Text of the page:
Australia’s coronavirus travel bubble with New Zealand will recommence on Sunday, the Department of Health has announced.
In a statement issued on Saturday afternoon, the department said “green zone” flights from New Zealand could resume at 12.01am on Sunday, subject to some conditions.
“The AHPPC monitors the situation in many locations and will continue to advise on a range of decisions in the interest of the health of all Australians,” said the chief medical officer, Prof Paul Kelly.
“These decisions are not easy and we do not take them lightly – and all AHPPC members appreciate the ongoing patience and flexibility of Australians and New Zealanders, including those in the tourism and travel industry.
“We will continue to move quickly to protect Australians as circumstances change, but we will always endeavour to move just as quickly when those situations are brought under control, or otherwise resolve.”
The bubble was suspended following an outbreak of the UK variant of Covid-19 in Auckland.
While green-zone flights will resume on Sunday, all passengers who have been in Auckland will need to provide proof of a negative PCR test until 1 March 2021.
Confirmation the travel bubble would recommence followed news Victoria had recorded no new local Covid-19 cases, with the state’s residents beginning the first weekend since the end of their third lockdown.
The result came as NSW Health revealed fragments of the virus that causes Covid had been detected at a sewage network site at Auburn in Sydney’s west.
In Victoria, there were no new local or overseas-acquired cases uncovered on Friday, with more than 17,700 tests conducted. Just 25 active cases remain in the state.
A positive case linked to Melbourne’s coronavirus outbreak had been transferred to the ICU. The patient, who is part of the Holiday Inn cluster, was in a stable condition, according to Victoria’s health department. The cluster now numbers 22.
A family of three on Thursday tested positive, more than a week after two of them stayed at the Holiday Inn at Melbourne airport.
The state’s health minister, Martin Foley, on Friday confirmed one of the parents and child stayed at the quarantine hotel after returning from overseas in early February.
The whole family began isolating at home on 7 February, after it was revealed a staff member at the hotel contracted the virus.
A total of 22 cases have been traced back to another family of three staying on the third floor of the Holiday Inn at the same time. They had contracted the highly infectious UK strain of the virus overseas.
Authorities believe the outbreak began when one of the family members used a nebuliser medical device that caused the virus to spread through the air.
Fears it would spread into the community led to a five-day “circuit-breaker” lockdown, which ended on Thursday.
New South Wales recorded no new locally acquired and one new overseas-acquired case of Covid-19 in the 24 hours to 8pm last night. There were 16,422 tests reported to 8pm last night, compared with the previous day’s total of 16,970.
NSW Health said everyone in the Auburn sewage catchment should monitor for symptoms, and if they appear get tested and isolate immediately until they receive a negative result.
This catchment takes sewage from the suburbs of Condell Park, Bankstown, Potts Hill, Birrong, Sefton, Bass Hill, Chester Hill, Regents Park, Chullora, Homebush West, Strathfield, Rookwood, Sydney Olympic Park, Newington, Granville, Clyde, Lidcombe, Auburn, South Granville, Guildford, Silverwater, Rosehill, Berala and Yagoona.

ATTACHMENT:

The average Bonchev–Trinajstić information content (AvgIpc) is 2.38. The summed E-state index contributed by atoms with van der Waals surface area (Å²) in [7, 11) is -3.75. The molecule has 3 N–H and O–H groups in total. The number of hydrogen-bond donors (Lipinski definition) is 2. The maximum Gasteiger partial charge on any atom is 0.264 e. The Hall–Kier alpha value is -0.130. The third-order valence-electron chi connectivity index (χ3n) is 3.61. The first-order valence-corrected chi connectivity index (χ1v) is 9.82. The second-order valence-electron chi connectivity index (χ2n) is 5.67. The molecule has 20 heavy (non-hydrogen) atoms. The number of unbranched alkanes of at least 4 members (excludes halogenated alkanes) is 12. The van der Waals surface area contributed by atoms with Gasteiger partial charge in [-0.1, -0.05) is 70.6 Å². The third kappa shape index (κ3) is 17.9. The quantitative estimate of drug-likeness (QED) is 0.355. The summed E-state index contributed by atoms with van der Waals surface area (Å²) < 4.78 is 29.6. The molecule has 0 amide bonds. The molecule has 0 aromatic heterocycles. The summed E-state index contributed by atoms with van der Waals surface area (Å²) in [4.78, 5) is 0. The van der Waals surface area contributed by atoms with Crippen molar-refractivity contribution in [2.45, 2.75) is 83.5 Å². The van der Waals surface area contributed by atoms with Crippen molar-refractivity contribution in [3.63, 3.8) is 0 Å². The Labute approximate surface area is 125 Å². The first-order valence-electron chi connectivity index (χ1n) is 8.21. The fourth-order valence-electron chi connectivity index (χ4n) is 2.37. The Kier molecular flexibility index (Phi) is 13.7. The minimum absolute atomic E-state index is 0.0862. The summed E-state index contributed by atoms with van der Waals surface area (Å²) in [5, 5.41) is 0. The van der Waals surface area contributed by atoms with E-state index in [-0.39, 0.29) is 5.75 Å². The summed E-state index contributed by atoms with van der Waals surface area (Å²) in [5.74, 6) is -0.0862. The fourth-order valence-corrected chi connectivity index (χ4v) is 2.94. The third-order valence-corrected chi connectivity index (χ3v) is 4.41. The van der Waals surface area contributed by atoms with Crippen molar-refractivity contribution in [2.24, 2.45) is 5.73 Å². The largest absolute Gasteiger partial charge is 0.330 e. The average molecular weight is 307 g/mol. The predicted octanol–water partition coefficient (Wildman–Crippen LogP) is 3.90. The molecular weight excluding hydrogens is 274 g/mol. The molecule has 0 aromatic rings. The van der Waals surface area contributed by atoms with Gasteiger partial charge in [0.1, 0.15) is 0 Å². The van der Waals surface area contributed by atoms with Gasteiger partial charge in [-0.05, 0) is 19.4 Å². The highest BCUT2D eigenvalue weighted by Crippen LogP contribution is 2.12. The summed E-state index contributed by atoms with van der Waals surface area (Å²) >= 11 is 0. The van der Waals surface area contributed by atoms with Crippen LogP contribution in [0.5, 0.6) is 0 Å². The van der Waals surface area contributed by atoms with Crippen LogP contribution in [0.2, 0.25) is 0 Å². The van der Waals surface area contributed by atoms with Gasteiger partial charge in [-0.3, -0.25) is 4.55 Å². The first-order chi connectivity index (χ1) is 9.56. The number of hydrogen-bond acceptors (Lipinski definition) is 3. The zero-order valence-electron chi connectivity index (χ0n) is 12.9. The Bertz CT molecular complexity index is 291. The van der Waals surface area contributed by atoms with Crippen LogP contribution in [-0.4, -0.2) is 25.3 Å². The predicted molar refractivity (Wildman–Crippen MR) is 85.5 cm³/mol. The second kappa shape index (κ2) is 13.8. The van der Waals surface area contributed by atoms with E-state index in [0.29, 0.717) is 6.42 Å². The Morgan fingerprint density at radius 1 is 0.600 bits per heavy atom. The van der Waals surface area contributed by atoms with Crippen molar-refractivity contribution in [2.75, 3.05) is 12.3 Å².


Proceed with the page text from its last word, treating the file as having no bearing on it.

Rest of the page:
NSW Health is treating 22 Covid-19 cases, none of whom are in intensive care. Saturday marks 34 days with no locally acquired cases.
On Saturday Victoria’s chief health officer, Brett Sutton, said the state’s citizens should remain vigilant due to “unexpected wastewater detections in recent days”.
“[From] 13-15 February, parts of Bayswater and other areas have had a detection,” he said. “Over 1-16 February, St Kilda East, Caulfield North, Caulfield, Balaclava and Elsternwick a detection and for Carrum Downs, Langwarrin and Skye, detections for a second consecutive day.
“There’s no obvious connection between the locations and known cases, so we ask anyone who lived in, or visited these areas, to be vigilant for the mildest of symptoms and get tested.”
Foley told reporters on Saturday the further easing of restrictions would be considered on Friday.
While the Holiday Inn Melbourne airport cluster was “far from being over”, he said, the numbers indicated it was “increasingly under control”.
“We are still approaching that outbreak with the utmost vigilance and caution, and we are still prepared for the possibility of more locally acquired cases,” Foley said.
“The numbers are positive and are reinforcing that we are getting on top of this, but it’s not over until we get out the other side of the day 11 and day 14 testing of those 3,000 people.”
In Victoria, Austin Health, Monash Health and Western Health hospitals have been chosen to distribute the first doses of the Pfizer vaccine.
Foley said workers who were most likely to come into direct contact with people who could have coronavirus would be first in line for the jab.
This included hotel quarantine workers, airport and port workers, high-risk frontline health staff and aged care staff and residents.
The federal government has allocated 12,000 doses of the Pfizer vaccine to Victoria in the first week of the program.
About 59,000 doses are expected in the first four weeks.
Six other hospitals will also become vaccination hubs as more jabs become available. They are Albury-Wodonga Health, Ballarat Health, Barwon Health, Bendigo Health, Goulburn Valley Health and Latrobe Health.
• Australian Associated Press contributed to this report